I’m glad I watched the original Twin Peaks and Fire Walk with Me recently before tackling the new season of Twin Peaks. I would have been mightily lost otherwise. Blue Rose? The ring. The talking tree (okay, that one was just messed up, and there’s apparently a real-world story behind why “the arm,” also known as the little dancing man, is now represented this way), etc. But it all makes perfect sense now. Well, as much sense as one might expect. Lynch has managed to recapture the feeling of the show and prequel movie very well, and add some new viewing experiences as well.

Speaking of the talking tree: as with everything else in the Black Lodge, its dialog is captioned. I swear when it said “2-5-7” the captions read “2-5-3.” I wonder if that means something.

I was intrigued by the fact that the opening credits started with the casting director and that the actors themselves weren’t named until the closing credits, but I guess that was to keep the identity of some of the new (and returning) cast members a secret. I liked the way the subtle image of Laura Palmer is hidden in the mist at the very opening of the credits. Blink and you’d miss it.

There is a lot of strange shit going on here, and not much of it is taking place in Twin Peaks itself so far. After four episodes, the weirdest thing happening there is Doctor Jacobi spray-painting a bunch of shovels (gold? I can’t tell—my poor color perception defeats me in situations like that). I wonder who the billionaire is behind the mysterious viewing chamber in New York. It’s a little sad to see some of the returning cast members, a couple of whom have passed away since filming, but it was good to see David Duchovny again.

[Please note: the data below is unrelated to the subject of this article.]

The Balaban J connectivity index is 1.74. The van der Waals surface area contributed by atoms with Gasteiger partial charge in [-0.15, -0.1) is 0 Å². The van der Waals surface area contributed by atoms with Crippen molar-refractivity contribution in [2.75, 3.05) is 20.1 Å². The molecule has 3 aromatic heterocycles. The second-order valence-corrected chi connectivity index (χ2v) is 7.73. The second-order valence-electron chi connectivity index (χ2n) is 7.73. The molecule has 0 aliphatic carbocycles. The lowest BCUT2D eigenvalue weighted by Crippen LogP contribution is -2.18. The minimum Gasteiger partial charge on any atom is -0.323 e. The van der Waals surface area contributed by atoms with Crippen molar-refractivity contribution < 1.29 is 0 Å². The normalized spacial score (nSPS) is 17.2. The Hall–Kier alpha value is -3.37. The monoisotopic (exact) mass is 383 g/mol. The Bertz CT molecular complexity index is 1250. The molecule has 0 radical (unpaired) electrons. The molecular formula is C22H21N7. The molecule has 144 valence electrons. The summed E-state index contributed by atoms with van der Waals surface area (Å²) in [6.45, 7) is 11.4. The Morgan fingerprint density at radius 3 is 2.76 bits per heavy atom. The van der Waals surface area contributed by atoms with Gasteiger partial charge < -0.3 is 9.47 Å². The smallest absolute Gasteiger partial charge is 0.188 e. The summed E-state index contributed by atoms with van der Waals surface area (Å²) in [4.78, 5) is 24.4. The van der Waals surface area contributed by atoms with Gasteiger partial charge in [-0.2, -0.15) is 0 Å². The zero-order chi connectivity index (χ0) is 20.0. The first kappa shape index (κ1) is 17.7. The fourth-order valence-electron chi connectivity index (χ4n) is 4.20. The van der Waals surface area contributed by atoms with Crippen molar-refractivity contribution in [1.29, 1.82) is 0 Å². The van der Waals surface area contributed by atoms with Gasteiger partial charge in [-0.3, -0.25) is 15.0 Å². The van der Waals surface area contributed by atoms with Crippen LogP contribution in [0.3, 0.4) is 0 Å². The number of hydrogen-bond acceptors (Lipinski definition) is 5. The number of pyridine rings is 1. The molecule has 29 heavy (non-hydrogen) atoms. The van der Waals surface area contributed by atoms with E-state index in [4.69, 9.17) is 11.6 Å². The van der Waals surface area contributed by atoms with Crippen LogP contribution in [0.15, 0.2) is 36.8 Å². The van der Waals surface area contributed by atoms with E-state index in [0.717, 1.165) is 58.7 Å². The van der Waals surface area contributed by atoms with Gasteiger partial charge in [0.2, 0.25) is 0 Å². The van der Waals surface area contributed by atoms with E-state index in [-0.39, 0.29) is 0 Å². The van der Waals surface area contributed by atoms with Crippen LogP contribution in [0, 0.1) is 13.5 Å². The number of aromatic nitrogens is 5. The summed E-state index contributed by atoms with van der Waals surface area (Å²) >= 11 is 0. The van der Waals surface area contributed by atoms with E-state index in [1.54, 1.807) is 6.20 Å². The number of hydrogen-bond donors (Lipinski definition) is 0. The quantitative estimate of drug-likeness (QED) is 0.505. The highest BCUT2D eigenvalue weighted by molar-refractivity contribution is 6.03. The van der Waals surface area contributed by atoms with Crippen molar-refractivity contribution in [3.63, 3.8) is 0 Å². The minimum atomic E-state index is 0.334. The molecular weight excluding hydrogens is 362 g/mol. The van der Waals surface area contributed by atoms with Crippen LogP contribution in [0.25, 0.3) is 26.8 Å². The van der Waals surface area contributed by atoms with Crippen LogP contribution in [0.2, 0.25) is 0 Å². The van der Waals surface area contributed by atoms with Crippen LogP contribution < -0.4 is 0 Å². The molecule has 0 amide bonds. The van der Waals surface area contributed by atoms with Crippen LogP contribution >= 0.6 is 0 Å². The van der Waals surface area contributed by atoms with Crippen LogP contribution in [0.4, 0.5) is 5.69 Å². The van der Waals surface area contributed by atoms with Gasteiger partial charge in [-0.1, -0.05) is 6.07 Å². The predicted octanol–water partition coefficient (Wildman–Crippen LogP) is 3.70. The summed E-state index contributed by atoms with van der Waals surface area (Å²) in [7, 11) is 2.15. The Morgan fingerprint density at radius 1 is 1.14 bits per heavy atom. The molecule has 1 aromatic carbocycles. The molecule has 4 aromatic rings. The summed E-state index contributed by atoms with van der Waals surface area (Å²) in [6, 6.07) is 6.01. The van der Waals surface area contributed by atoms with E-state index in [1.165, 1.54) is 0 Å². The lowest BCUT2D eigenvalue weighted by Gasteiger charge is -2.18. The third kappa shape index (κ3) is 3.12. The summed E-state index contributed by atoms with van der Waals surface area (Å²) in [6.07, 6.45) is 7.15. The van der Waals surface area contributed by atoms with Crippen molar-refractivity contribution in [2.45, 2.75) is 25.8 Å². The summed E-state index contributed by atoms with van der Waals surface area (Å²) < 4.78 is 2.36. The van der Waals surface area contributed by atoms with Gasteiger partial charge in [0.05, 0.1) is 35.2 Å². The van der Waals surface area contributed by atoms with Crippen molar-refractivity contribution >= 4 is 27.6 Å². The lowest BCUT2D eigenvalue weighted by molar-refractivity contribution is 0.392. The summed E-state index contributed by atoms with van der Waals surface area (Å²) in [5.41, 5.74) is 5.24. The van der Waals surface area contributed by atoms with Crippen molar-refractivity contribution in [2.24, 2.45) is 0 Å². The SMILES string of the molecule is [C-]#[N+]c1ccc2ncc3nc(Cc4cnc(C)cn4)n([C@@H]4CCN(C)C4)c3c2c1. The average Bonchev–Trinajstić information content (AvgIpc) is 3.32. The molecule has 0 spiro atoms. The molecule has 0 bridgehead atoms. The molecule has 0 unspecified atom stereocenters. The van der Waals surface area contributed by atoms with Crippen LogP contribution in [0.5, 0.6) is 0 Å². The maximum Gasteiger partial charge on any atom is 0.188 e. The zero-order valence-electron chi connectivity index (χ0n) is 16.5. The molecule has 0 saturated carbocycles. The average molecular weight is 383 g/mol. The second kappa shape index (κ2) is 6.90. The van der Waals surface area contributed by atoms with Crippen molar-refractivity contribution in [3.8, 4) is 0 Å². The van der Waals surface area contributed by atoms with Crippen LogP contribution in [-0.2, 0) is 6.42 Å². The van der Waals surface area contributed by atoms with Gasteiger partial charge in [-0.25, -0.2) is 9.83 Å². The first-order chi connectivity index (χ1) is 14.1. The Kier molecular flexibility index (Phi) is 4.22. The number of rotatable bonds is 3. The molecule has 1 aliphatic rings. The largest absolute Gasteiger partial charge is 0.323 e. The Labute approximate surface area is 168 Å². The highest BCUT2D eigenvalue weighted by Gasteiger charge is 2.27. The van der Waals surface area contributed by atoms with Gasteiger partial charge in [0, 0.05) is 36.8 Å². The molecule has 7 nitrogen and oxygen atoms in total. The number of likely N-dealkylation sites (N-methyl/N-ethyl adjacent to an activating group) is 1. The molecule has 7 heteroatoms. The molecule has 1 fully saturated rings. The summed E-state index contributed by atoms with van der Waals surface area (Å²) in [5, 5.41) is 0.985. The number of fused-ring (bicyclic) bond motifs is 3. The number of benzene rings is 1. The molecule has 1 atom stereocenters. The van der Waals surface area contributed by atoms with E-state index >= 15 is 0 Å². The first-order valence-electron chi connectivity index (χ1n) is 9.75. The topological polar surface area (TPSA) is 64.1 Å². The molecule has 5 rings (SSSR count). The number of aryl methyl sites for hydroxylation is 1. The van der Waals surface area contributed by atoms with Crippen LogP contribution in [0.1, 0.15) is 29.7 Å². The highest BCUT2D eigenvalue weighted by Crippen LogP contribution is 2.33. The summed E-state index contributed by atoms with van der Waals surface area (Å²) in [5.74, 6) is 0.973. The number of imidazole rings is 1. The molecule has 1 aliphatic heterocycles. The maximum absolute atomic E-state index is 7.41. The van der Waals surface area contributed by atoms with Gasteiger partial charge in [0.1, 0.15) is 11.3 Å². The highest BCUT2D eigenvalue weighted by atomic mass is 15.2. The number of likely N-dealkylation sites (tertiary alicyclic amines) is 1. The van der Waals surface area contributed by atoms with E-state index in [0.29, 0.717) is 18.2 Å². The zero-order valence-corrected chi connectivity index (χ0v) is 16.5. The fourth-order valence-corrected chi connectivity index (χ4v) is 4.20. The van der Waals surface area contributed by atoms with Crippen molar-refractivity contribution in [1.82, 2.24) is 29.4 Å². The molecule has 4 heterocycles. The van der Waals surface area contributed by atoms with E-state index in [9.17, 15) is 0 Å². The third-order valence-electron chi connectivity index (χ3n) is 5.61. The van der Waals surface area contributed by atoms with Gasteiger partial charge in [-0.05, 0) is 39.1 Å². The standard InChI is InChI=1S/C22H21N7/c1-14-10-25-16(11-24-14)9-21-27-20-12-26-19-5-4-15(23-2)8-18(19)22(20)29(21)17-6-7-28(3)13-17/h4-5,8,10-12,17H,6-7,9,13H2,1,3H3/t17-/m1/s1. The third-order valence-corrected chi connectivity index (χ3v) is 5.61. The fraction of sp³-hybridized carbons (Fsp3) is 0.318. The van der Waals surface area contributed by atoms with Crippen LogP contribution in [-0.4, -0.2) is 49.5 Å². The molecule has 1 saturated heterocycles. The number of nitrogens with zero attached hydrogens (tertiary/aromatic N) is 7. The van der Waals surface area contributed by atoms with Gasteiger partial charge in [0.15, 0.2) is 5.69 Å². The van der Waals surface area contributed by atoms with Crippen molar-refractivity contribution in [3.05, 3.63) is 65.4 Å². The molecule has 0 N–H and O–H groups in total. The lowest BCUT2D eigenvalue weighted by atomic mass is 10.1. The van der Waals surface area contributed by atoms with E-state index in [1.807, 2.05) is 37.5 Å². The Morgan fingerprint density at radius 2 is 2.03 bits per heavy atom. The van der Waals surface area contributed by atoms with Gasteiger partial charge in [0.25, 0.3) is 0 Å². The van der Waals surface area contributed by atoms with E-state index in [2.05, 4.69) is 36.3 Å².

Kyle Maclachlan looks like he’s having a blast playing several different versions of Cooper, including one who is reminiscent of rain main. His reaction to peeing for the first time was hilarious. The show occasionally tests your patience—the cameo by Michael Cera was only a few minutes, but it seemed interminable—but I’m along for the ride to see where they plan to take us. I’m also enjoying the musical performances at the end of each episode: the Chromatics and Au Revoir Simone. Trippy stuff.

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Truth or Dare?